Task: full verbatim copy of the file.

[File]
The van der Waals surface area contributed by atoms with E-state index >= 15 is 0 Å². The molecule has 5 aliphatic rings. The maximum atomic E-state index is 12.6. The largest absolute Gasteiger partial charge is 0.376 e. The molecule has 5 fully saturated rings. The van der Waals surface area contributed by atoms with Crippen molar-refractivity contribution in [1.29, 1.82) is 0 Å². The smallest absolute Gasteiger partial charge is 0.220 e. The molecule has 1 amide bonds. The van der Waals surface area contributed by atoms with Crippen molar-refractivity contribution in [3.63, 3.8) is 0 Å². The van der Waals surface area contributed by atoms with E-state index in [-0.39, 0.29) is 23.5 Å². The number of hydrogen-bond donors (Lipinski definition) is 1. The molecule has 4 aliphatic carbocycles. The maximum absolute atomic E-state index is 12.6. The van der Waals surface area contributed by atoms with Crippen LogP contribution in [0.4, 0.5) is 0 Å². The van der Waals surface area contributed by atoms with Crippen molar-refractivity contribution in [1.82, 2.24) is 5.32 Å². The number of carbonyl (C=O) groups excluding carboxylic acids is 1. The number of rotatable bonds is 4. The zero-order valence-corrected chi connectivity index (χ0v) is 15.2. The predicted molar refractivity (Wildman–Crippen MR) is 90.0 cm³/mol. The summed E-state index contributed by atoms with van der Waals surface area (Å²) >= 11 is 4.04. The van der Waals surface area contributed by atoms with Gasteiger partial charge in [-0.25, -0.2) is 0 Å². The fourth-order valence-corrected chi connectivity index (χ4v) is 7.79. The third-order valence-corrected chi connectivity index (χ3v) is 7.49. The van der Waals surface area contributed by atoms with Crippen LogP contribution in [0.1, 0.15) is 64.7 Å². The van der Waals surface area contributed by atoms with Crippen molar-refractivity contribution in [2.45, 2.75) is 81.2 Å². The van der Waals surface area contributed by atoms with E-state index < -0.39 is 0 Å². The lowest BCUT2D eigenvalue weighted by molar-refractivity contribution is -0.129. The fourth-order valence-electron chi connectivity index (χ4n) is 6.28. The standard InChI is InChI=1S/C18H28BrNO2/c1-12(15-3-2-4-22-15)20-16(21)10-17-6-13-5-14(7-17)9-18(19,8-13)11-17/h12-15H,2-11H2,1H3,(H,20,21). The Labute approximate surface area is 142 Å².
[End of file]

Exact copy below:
The van der Waals surface area contributed by atoms with E-state index >= 15 is 0 Å². The molecule has 5 aliphatic rings. The maximum atomic E-state index is 12.6. The largest absolute Gasteiger partial charge is 0.376 e. The molecule has 5 fully saturated rings. The van der Waals surface area contributed by atoms with Crippen molar-refractivity contribution in [1.29, 1.82) is 0 Å². The smallest absolute Gasteiger partial charge is 0.220 e. The molecule has 1 amide bonds. The van der Waals surface area contributed by atoms with Crippen molar-refractivity contribution in [3.63, 3.8) is 0 Å². The van der Waals surface area contributed by atoms with E-state index in [-0.39, 0.29) is 23.5 Å². The number of hydrogen-bond donors (Lipinski definition) is 1. The molecule has 4 aliphatic carbocycles. The maximum absolute atomic E-state index is 12.6. The van der Waals surface area contributed by atoms with Crippen LogP contribution in [0.4, 0.5) is 0 Å². The van der Waals surface area contributed by atoms with Crippen molar-refractivity contribution in [1.82, 2.24) is 5.32 Å². The number of carbonyl (C=O) groups excluding carboxylic acids is 1. The number of rotatable bonds is 4. The zero-order valence-corrected chi connectivity index (χ0v) is 15.2. The predicted molar refractivity (Wildman–Crippen MR) is 90.0 cm³/mol. The summed E-state index contributed by atoms with van der Waals surface area (Å²) >= 11 is 4.04. The van der Waals surface area contributed by atoms with Gasteiger partial charge in [-0.25, -0.2) is 0 Å². The fourth-order valence-corrected chi connectivity index (χ4v) is 7.79. The third-order valence-corrected chi connectivity index (χ3v) is 7.49. The van der Waals surface area contributed by atoms with Crippen LogP contribution in [0.1, 0.15) is 64.7 Å². The van der Waals surface area contributed by atoms with Crippen molar-refractivity contribution in [2.45, 2.75) is 81.2 Å². The van der Waals surface area contributed by atoms with E-state index < -0.39 is 0 Å². The lowest BCUT2D eigenvalue weighted by molar-refractivity contribution is -0.129. The fourth-order valence-electron chi connectivity index (χ4n) is 6.28. The standard InChI is InChI=1S/C18H28BrNO2/c1-12(15-3-2-4-22-15)20-16(21)10-17-6-13-5-14(7-17)9-18(19,8-13)11-17/h12-15H,2-11H2,1H3,(H,20,21). The Labute approximate surface area is 142 Å².